6. Very insightful Sunita! :-) I wasn't too familiar with Kashmiri cuisine, but this was a treat to read! :-) Also, thanks for your comment on my blog. Great to know that you to are a fan of Steve Jobs! :-)

  7. Thanks for the recipe Sunita:) I'll try it out and let you know how it turned out to be:)

  8. Thrilled to see your post on Kashmiri Cusine....Thanks for bringing this to light that whatever the various restaurants serve on the name of "Kashmiri cusine" it is no way even close to it...

  9. Very informative post sunita, I have eaten some home cooked kashmiri foods, because one of my good friends is married to a kashmiri guy and also my ex-neighbor was kashmiri, and the food that I've eaten at their homes was always delicious...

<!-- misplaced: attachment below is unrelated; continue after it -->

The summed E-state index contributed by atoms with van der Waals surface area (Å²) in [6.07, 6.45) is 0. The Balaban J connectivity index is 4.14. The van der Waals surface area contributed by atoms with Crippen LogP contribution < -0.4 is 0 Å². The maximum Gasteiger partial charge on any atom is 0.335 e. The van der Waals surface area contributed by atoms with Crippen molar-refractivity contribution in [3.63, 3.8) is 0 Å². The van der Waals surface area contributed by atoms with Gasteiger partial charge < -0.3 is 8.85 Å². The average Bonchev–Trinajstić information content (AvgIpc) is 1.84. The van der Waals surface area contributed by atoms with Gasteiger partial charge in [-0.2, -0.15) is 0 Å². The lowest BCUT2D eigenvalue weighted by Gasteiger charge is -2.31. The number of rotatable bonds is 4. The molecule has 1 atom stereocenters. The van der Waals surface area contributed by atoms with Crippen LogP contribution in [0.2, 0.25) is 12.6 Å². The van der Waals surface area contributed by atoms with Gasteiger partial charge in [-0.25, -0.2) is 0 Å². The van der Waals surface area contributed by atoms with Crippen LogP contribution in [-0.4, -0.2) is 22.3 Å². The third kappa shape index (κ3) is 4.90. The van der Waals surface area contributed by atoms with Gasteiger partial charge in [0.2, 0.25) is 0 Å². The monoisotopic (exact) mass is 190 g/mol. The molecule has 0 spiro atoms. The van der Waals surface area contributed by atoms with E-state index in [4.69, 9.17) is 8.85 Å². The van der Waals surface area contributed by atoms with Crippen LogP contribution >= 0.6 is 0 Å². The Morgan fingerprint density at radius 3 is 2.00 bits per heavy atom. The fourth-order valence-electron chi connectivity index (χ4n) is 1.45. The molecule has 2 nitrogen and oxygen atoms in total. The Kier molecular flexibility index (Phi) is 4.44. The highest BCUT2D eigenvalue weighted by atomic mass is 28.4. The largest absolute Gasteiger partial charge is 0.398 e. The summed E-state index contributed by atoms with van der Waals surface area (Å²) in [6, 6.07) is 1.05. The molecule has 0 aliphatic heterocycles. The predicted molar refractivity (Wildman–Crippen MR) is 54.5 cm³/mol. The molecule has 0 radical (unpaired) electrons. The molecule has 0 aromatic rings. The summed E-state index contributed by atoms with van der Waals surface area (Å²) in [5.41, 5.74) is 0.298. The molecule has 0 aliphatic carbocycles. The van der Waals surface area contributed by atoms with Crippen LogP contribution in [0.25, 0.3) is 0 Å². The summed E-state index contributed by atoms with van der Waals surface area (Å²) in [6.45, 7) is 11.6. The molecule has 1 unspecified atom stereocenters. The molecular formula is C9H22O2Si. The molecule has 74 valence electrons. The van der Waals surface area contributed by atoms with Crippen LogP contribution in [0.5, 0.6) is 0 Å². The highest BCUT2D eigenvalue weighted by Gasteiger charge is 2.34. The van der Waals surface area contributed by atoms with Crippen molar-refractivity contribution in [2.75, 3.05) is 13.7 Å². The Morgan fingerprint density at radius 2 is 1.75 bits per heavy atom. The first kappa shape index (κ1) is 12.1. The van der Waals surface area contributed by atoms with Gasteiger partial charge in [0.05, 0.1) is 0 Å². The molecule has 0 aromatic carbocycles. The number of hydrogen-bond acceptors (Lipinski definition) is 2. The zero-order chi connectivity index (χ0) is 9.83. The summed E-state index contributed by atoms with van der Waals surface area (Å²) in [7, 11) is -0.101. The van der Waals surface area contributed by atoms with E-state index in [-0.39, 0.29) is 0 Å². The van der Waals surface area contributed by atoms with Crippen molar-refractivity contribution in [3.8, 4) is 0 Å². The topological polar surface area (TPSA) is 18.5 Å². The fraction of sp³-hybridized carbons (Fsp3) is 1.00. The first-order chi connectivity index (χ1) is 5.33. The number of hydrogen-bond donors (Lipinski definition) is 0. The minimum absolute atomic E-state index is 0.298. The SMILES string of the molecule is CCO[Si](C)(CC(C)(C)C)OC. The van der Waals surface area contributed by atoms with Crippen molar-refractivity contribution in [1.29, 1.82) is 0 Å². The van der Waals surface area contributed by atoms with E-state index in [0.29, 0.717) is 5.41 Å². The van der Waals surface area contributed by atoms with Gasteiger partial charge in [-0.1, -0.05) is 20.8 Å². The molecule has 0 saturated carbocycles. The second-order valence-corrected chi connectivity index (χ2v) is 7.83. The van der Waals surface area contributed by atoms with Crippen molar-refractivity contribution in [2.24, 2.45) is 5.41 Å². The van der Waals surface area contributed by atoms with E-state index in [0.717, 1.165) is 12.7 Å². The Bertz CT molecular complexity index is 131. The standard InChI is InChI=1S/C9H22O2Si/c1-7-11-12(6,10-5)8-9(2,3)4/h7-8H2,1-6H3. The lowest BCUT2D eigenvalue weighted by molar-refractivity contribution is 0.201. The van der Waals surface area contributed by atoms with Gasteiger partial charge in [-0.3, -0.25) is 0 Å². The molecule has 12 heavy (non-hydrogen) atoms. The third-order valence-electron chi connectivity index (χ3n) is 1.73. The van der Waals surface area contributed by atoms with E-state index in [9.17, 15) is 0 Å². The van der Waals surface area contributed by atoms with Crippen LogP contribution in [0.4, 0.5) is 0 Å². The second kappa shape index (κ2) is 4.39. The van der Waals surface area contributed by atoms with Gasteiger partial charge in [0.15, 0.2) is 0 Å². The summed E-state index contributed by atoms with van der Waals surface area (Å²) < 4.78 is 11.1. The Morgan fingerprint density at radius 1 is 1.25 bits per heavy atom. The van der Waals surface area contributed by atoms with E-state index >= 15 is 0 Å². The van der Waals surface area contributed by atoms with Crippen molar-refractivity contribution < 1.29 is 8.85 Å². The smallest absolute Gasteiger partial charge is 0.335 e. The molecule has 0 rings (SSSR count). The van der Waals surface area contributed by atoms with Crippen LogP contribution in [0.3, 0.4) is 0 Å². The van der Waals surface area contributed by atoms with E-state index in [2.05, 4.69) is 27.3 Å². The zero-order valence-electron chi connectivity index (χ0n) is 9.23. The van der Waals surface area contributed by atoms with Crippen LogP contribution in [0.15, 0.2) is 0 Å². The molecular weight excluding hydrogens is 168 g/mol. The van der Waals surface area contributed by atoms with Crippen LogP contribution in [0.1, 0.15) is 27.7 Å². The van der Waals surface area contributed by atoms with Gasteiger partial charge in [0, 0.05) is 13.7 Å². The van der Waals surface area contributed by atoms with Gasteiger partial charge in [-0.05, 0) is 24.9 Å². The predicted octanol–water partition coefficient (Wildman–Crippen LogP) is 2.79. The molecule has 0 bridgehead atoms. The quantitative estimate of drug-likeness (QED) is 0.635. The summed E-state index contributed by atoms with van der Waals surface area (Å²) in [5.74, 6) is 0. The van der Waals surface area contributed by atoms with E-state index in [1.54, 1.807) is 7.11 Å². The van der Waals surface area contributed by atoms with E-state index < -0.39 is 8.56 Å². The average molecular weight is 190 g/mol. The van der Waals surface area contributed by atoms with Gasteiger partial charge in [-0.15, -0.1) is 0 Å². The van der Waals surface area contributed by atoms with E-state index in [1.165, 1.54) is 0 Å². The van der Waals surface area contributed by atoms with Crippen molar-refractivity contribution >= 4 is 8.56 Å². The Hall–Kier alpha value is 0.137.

I think fennel seed powder and dry ginger powder are both used extensively in kashmiri cooking, if I'm not wrong...
    I'm very interested in cooking and always on the lookout for new and interesting foods, so feel free to pass along an authentic kashmiri recipe...or maybe even keralite will do... ;-)

  10. Sunita, I can't read this post, Indian food pictures that too Kashmiri, I'm starving now...Now, I have to eat panjeere which I made this week and on wednesday, I will cook something nice for myself (Navratras are over then)...

  11. @ Rohan: glad u liked my post.. and talking about Steve jobs I could practically have an extra marital affair with that guy.. i just love him :D :D :D
    @ Pooja u r welcome dear
    @ Ritz: coming from a hardcore Kashmiri like you..I am certainly humbled :) :)